With our baby boomers retiring, an aging population to tend to and the fact that our nations citizens are consuming more complex prescriptions- not to mention multiple prescriptions at a time, the need for Pharmacists is and will be greater than ever as the potential for dangerous drug interactions will grow and the need for Pharmacists to become more involved in the individualized care of the patients becomes more prevalent (counseling a more called for service, etc.). In fact, it’s just a matter of time before Pharmacists are working in the doctors’ offices, and nursing/rehab facilities- if you haven’t already seen it in your area. The employment of Pharmacists is expected to grow by 17% before 2018, with excellent job prospects over the 2018 period. I just heard a story the other day of someone being offered a pretty nice contract- they’ll be finishing up with their PharmD this spring. It’s happening. I live in a very rural VT area (where I promote healthcare careers to youth).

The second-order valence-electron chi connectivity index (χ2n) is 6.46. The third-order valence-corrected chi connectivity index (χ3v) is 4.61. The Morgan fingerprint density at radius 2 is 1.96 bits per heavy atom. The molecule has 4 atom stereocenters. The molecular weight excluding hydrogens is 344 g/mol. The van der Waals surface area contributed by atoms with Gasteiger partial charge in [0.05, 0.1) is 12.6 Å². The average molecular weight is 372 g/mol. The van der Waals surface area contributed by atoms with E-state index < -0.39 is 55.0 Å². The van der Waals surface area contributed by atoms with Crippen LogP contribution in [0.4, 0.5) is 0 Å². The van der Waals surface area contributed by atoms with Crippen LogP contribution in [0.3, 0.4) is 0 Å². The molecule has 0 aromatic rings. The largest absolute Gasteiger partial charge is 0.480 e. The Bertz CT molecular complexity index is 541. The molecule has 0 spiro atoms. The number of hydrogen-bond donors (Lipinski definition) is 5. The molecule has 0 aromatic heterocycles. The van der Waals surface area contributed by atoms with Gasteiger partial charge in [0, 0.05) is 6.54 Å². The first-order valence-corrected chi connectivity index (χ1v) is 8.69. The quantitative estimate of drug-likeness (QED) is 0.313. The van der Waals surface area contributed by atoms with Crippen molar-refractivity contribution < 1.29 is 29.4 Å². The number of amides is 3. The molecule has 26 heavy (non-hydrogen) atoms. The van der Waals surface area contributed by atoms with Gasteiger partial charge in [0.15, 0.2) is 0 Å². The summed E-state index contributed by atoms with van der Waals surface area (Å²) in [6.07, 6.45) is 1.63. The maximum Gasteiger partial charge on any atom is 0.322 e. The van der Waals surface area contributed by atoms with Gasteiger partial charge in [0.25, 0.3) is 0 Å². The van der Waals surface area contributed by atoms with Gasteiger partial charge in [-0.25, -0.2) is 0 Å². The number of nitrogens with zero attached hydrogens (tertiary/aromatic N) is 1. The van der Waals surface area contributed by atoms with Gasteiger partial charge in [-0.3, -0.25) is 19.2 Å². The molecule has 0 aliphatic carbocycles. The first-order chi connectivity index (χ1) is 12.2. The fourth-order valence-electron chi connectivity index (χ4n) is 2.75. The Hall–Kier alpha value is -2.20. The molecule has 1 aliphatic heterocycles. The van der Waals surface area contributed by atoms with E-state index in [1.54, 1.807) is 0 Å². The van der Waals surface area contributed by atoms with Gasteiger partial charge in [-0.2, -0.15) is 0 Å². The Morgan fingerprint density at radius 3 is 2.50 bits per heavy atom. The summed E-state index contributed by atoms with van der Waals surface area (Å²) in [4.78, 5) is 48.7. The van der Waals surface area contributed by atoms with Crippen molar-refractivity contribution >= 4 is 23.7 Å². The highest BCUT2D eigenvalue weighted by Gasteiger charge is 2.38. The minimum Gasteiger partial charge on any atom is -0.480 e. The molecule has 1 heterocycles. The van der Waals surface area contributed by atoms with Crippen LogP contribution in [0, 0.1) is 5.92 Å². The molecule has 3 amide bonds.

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Roger February 25, 2012 at 7:41 pm

Her bit about disliking being in front of the computer sounds familiar. As a hospital pharmacist myself, more technology is being implemented which requires the pharmacist and the pharmacy technician to spend a lot of time in front of the monitor. This definitely wears out my eyes, and makes me want to look out the window or somewhere else. Of course many hospital pharmacies do not have windows, and are located in the basement of the hospital. Technology does streamline a lot of processes and cuts down on laborious record keeping which would otherwise make many more processes repetitive if we did not have the technology.

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Jen February 25, 2012 at 7:40 pm

Hello,